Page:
Sunday, February 09, 2014

Flappy Bird, or, In Which The Internet Reacts To Something By Assuming It Proves What It Already Believes

Ever read the comments on a major newspaper site? You how there's always That Guy, or often dozens of Those Guys (and they're usually men), who makes whatever the article happens to be about whatever they believe in most strongly? There's a school board meeting, BENGHAZI! An article about hockey coaches turns into a discussion of the temperature at which the steel in the World Trade Center would have melted. Perhaps the best/worst example I've seen was someone putting out the hypothesis that the earthquake that caused the 2005 tsunami could have been triggered by the bombs in Iraq shaking the earth's tectonic system. Even when I agree with them--yes, the Iraq War was a disaster--that doesn't mean it's the cause of everything bad.

Anyway, I don't think anyone intelligent wants to argue that way. We'd like to believe that we see evidence, put it together, and the conclusions we make are totally supported etc etc. You know, rationality, truth, arguing, that kind of thing. We are better than That Guy From The Comments...right?

And so, Flappy Bird.

If you don't know, Flappy Bird is a mobile game that was released in March 2013, but in the last week or so, suddenly exploded in popularity--number one on the App Store, inspiring clones, media attention, criticism, accusations of theft, and so on. We're talking "next Angry Birds?" levels of popularity. Then the creator, Dong Nguyen announces on Twitter than he's pulling the game from distribution,

That's when the game journalist population becomes That Guy. Whatever they believe about "video game culture," that's what caused the end of Flappy Bird. Chief among those beliefs, in my circles at least, is that harassment campaigns by gamers caused Flappy Bird to die.

Harassment in the video game world is a huge problem. Mostly aimed at women, particularly outspoken ones, cybermobs have targeted several people and groups and attempted to ruin their lives. The attacks on Feminist Frequency are the most famous and loudest, but they're hardly the only ones. This is an unfortunate fact of "game culture" online right now, and deserves to fought against.

The problem is that it may not apply to Flappy Bird's/Dong Nguyen's situation, and it's being applied anyway. (For example, Robert Yang's recent post on the subject, "An alternate history of Flappy Bird", which, despite its title, seems to be the dominant history that I can see.)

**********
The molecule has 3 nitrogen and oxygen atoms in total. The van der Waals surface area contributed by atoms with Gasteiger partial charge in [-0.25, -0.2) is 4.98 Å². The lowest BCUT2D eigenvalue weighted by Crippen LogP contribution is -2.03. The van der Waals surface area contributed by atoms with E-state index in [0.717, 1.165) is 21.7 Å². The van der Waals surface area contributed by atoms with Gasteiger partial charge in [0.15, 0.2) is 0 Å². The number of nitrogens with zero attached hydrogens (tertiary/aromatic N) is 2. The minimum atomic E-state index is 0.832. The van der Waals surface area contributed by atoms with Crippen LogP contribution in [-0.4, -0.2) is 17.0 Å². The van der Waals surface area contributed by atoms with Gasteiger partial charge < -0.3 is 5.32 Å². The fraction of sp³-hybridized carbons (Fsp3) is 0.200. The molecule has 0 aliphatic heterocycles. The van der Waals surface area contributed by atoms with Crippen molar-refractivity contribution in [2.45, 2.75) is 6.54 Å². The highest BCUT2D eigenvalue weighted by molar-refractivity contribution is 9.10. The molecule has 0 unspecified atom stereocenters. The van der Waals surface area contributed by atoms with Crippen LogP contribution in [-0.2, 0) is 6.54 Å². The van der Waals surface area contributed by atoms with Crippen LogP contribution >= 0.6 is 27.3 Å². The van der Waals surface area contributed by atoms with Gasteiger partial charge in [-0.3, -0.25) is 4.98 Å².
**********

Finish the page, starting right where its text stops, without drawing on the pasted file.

The issue is that the "this" that Dong Nguyen can't take anymore is almost totally ambiguous. He's issued a single clarification:

So we know he wasn't sued into taking the game down. He wanted to.

It's probably true that Nguyen was harrassed. It's definitely true that he was accused, undeservingly, of stealing the art for the game in an ill-considered article on Kotaku. But this doesn't mean he was harassed into removing Flappy Bird.

Take a look at a few of his other tweets:

The story that comes across in these tweets is not that of a man driven away from his hit game by internet hate mobs. It's that of a man who doesn't want too much attention. What does that attention entail? Press requests? Demands to update? Dealing with ad revenue? Internet hate? Having to spend all free time managing the Flappy Bird franchise instead of creating new games? Not believing that Flappy Bird deserves the attention? All of those things?

I don't know why Dong Nguyen pulled Flappy Bird. Neither does anyone else. I can put together all kind of plausible scenarios based the incomplete evidence provided. For example, I'm terrified of the idea that a thing I was done with and released a year ago could suddenly become super popular, and I'd have to change it and explain it and defend it for the rest of my life. I'm equally hopeful and terrified that that will happen with my Mass Effect book. Like if I release that, I may never want to talk about Mass Effect ever again, and then could get a reputation as The Guy To Talk To About Mass Effect. So it seems entirely plausible to me that Dong Nguyen didn't want to spend the rest of his life as The Flappy Bird Guy.

But I don't know for sure. So this blog post isn't about that. It's about the fact that we don't know, and that we shouldn't assume it's a thing that happens to align with our already-existing beliefs on the subject. Because being wrong doesn't help a cause, no matter how noble that cause is.

Update: I'm not trying to tell people to shut up about harassment, even if I had that kind of power. This exchange might help explain: